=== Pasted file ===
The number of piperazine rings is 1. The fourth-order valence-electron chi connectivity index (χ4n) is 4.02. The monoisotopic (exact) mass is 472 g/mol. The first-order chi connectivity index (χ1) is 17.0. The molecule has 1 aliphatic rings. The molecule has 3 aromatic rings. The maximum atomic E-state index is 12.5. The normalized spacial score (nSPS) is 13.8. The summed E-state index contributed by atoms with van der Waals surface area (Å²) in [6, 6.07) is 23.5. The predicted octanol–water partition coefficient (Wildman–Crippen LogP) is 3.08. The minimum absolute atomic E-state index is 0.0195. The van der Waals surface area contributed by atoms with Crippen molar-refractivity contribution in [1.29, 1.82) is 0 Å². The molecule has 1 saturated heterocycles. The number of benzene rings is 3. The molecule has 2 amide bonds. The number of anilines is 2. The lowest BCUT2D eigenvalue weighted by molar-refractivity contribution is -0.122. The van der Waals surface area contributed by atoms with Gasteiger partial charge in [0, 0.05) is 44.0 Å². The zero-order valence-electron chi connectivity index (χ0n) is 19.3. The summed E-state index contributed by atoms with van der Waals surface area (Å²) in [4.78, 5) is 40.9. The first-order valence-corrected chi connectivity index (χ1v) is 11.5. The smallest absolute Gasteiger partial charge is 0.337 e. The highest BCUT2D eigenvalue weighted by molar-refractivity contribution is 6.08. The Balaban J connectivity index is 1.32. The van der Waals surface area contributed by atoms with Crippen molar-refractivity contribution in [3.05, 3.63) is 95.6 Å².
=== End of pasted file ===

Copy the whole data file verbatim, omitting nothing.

The number of piperazine rings is 1. The fourth-order valence-electron chi connectivity index (χ4n) is 4.02. The monoisotopic (exact) mass is 472 g/mol. The first-order chi connectivity index (χ1) is 17.0. The molecule has 1 aliphatic rings. The molecule has 3 aromatic rings. The maximum atomic E-state index is 12.5. The normalized spacial score (nSPS) is 13.8. The summed E-state index contributed by atoms with van der Waals surface area (Å²) in [6, 6.07) is 23.5. The predicted octanol–water partition coefficient (Wildman–Crippen LogP) is 3.08. The minimum absolute atomic E-state index is 0.0195. The van der Waals surface area contributed by atoms with Crippen molar-refractivity contribution in [1.29, 1.82) is 0 Å². The molecule has 1 saturated heterocycles. The number of benzene rings is 3. The molecule has 2 amide bonds. The number of anilines is 2. The lowest BCUT2D eigenvalue weighted by molar-refractivity contribution is -0.122. The van der Waals surface area contributed by atoms with Gasteiger partial charge in [0, 0.05) is 44.0 Å². The zero-order valence-electron chi connectivity index (χ0n) is 19.3. The summed E-state index contributed by atoms with van der Waals surface area (Å²) in [4.78, 5) is 40.9. The first-order valence-corrected chi connectivity index (χ1v) is 11.5. The smallest absolute Gasteiger partial charge is 0.337 e. The highest BCUT2D eigenvalue weighted by molar-refractivity contribution is 6.08. The Balaban J connectivity index is 1.32. The van der Waals surface area contributed by atoms with Crippen molar-refractivity contribution in [3.05, 3.63) is 95.6 Å².